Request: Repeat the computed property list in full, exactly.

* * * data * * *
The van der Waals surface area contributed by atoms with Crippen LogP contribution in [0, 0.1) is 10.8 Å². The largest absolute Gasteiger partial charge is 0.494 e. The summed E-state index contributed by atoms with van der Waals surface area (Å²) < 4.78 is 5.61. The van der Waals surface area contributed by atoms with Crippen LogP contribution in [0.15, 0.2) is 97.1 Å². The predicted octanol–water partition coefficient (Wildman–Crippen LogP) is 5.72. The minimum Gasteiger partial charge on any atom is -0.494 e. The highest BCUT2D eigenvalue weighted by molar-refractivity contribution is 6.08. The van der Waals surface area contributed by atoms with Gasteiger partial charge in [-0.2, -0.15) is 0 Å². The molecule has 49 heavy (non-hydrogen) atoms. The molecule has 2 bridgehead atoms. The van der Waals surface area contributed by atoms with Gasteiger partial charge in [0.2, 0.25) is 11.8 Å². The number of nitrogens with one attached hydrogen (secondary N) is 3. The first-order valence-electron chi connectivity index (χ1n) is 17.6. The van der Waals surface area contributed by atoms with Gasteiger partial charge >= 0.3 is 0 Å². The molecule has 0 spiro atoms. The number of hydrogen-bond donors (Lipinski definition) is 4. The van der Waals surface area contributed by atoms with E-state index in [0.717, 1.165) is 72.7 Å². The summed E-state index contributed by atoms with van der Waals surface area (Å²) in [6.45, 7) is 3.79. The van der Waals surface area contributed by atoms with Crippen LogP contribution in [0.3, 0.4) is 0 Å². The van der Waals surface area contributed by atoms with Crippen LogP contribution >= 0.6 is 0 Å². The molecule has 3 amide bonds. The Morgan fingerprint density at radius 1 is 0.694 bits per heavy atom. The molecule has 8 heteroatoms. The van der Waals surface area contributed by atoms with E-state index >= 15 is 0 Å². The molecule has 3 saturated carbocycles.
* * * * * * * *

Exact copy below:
The van der Waals surface area contributed by atoms with Crippen LogP contribution in [0, 0.1) is 10.8 Å². The largest absolute Gasteiger partial charge is 0.494 e. The summed E-state index contributed by atoms with van der Waals surface area (Å²) < 4.78 is 5.61. The van der Waals surface area contributed by atoms with Crippen LogP contribution in [0.15, 0.2) is 97.1 Å². The predicted octanol–water partition coefficient (Wildman–Crippen LogP) is 5.72. The minimum Gasteiger partial charge on any atom is -0.494 e. The highest BCUT2D eigenvalue weighted by molar-refractivity contribution is 6.08. The van der Waals surface area contributed by atoms with Gasteiger partial charge in [-0.2, -0.15) is 0 Å². The molecule has 49 heavy (non-hydrogen) atoms. The molecule has 2 bridgehead atoms. The van der Waals surface area contributed by atoms with Gasteiger partial charge in [0.2, 0.25) is 11.8 Å². The number of nitrogens with one attached hydrogen (secondary N) is 3. The first-order valence-electron chi connectivity index (χ1n) is 17.6. The van der Waals surface area contributed by atoms with Gasteiger partial charge >= 0.3 is 0 Å². The molecule has 0 spiro atoms. The number of hydrogen-bond donors (Lipinski definition) is 4. The van der Waals surface area contributed by atoms with E-state index in [0.717, 1.165) is 72.7 Å². The summed E-state index contributed by atoms with van der Waals surface area (Å²) in [6.45, 7) is 3.79. The van der Waals surface area contributed by atoms with Crippen LogP contribution in [0.3, 0.4) is 0 Å². The van der Waals surface area contributed by atoms with Crippen LogP contribution >= 0.6 is 0 Å². The molecule has 3 amide bonds. The Morgan fingerprint density at radius 1 is 0.694 bits per heavy atom. The molecule has 8 heteroatoms. The van der Waals surface area contributed by atoms with E-state index >= 15 is 0 Å². The molecule has 3 saturated carbocycles.